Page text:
UPDATED 11:01 AM PT — Friday, May 3, 2019
Just across the southern border in Texas, the U.S. government built two large tents in the hopes of providing some additional shelter to the overwhelming number of migrants crossing the border. Officials said they are having a hard time coping with the lack of space for migrants, which has led those crossing the border to sleep on the floors of Border Patrol stations or in military-style tents.
The tents, located in El Paso and the Rio Grande Valley, are each designed to hold 500 people with bathrooms, recreation areas and sleeping quarters.
In a recent statement, officials said the tents were built “to support efforts to process, care for, and transfer the unprecedented number of families and unaccompanied children crossing the border illegally each day.”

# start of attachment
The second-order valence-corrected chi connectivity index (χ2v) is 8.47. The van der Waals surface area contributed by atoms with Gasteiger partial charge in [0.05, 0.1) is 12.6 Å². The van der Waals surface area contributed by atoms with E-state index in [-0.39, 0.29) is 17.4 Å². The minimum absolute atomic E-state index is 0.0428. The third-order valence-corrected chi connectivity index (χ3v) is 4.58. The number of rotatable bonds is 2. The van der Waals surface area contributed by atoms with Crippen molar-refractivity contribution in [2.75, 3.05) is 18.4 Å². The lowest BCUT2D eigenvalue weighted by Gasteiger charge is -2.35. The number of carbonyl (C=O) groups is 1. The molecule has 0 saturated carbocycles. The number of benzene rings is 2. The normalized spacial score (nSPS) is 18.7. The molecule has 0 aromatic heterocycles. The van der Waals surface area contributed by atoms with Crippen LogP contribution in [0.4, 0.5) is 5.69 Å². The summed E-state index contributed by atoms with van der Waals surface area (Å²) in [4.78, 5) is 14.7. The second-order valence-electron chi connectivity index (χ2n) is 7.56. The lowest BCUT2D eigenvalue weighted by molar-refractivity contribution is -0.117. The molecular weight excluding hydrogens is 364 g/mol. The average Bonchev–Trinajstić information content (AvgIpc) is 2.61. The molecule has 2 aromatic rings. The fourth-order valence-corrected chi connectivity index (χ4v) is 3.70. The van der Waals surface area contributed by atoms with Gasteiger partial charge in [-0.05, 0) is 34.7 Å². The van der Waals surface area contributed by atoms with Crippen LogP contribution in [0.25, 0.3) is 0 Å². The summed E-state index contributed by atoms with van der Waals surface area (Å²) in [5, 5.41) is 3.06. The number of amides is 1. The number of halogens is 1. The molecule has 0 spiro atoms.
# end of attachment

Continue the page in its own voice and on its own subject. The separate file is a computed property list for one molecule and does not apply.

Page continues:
The tents are slated to be in use for at least the next four-months, and come with a price tag. The government estimates it will cost around $37 million to operate the facilities.
El Paso has reportedly become the center of the Central American migrant crisis, with thousands flocking to the border each day.
“These installations are for 500 people. It’s not going to solve the problem we’re seeing, which is the large number of apprehensions that we have seen in this sector since October last year. This will help us to process a little bit better.”
— Ramiro Cordero, Border Patrol agent
On Tuesday, Border Patrol agents reported arresting around 1,100 migrants in the El Paso sector. Additionally, Border Patrol said it closed down drug enforcement checkpoints around El Paso. Officials said the checkpoints are now being used to process illegal immigrants. The agency said the checkpoints can be reopened if the flow of migrants slows down.